October 22, 2016

Bad Drugs Kill Magic. {Adult}


Warning: Adult language ahead.

The Plainfield Health Center prescribed a deadly load of oxycontin and oxycodone simply because they wanted to relieve my pain.

My spinal cord injury and surgery triggered a series of agonizing conditions. My entire nervous system was de-regulating. It was all nightmarish pain. No one doubted my suffering for the first time in my life.

They threw their arsenal at it. About 400 mg a day.

For several years.

Shit made me crazy.

Turned my world dim and gray.

Bad drugs kill magic.

It’s the way they extricated themselves that should shame them for throwing me under the bus. Later I heard they’d been under serious investigation for their generous hillbilly heroin scripts.

I suspect I may have been getting some of the highest amount. At least I fucking hope so. A doc friend told me later that I was lucky to have lived. No one could survive on that dosage for long.

It makes sense that they’d want to cut loose their highest opioid patients. Things are always underhanded with the big guns, aren’t they?

It started subtly: my scripts not getting renewed on time, appointments disappearing. I was accused of stealing files and later questioned about a missing prescription pad. I didn’t get it. I gifted art to appease them, smooth over the rift I didn’t understand. I guess that just gave them more incentive to get me off their hands and label me a looney.

I was abruptly called in for a piss test. With my diabetes completely out of control, pissing was a chore. I couldn’t piss on demand. I was accused of avoiding pissing. Trying to hide something.

Hide what? I was genuinely curious.

I still didn’t get that I was slowly being set up to be let go. I only recognized that shit wasn’t right. They took my blood instead. Weeks went by. My script doesn’t show up. I call and find they’d canceled it. The nurse was terse.

“You have unauthorized opioids in your system.”

“That’s impossible,” I say. “I take what you give me, nothing else.”

“You are terminated as a patient.”

“Why didn’t you call me when you knew?”

“You should have called us.”

“But what am I supposed to do?”

The goddamn tears started. I was days from running out. Withdrawal like hot acid in my blood.

“Not my problem.” The nurse hung up.


I decided the last pills were useless. It’s over.

Bad relationship over.

I found a treatment center that could take me right away. When going over the paperwork they showed me the Health Center reported nothing about additional opioids. The reason listed for my termination is the presence of marijuana in my system.

Marijuana recommended and known fully about by the Health Center Doctor-–a woman who suffered from a chronic disease, used marijuana herself and even had some suggestions for me as to how to acquire it locally.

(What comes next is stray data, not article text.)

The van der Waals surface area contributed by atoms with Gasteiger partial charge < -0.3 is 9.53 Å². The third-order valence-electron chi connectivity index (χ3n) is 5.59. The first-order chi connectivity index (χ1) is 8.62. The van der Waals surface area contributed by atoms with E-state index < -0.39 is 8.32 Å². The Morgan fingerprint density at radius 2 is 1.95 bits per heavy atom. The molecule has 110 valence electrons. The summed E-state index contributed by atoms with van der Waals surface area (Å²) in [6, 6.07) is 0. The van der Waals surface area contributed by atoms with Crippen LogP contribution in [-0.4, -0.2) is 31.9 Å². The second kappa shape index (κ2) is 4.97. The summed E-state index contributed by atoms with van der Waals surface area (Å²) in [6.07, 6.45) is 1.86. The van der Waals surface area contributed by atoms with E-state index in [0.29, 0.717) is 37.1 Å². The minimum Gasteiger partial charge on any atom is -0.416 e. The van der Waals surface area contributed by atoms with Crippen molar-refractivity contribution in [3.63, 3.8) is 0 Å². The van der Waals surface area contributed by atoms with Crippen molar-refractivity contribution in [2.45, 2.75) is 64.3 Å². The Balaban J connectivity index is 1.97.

Once again, those who I trusted to look after me completely betrayed me without concern for my health or my outcome. Once again I was powerless in defending myself.

The place I found turned out to be a processing center for women with court orders and jail time who must complete rehab. I just wanted to get through detox. They weaned me with methadone and in two weeks I was released, safely off the heavy opioids, though I suffered the shakes and sweats for months afterward.

During my time there I discovered these women and I have similar backgrounds: sexual and physical abuse, neglect in all our childhoods.

In some cases, they were a little horrified by my stories.

In some cases I noticed the beginnings of fibromyalgia in their bodily complaints.

I remembered when it wasn’t full blown in me, too.

It grows in bodies with profoundly broken hearts. 

But we’d all been discarded, thrown under various buses, trains and trucks. Used. Left holding the bag. Left for dead. All of us robbed of our innocence at the hands of people who were supposed to treasure us. To see us in our glorious strength of heart and hope. Or at least not fucking molest us or smack us around.

Or leave us to tend to a life-threatening physical addiction to the poison they get us dependent on.

The jail-like nature of the rehab set me off and I broke every rule they had. I was the only one there of my own free will. They held no threat when I wanted to stay out and meditate in the snow, or rescue wildlife. Don’t cage me in.

All of these women turned to crime, drugs, often even prostitution.

Somehow I did not walk that path.

The only hard drugs I ever took were state-sponsored, their street-value and reputation unknown to me.

I didn’t think about this shit.

I had work to do.

Pills? Fuck that. Well. Until you need them.

But only until the pain doesn’t make you want to scream anymore.

When I return home I realize my pain is equal with or without opioids.

But the weed helps quite a bit.

My dreams have become real again.






Author: Alexandria Heather

Images: Author’s Own

Editor: Travis May

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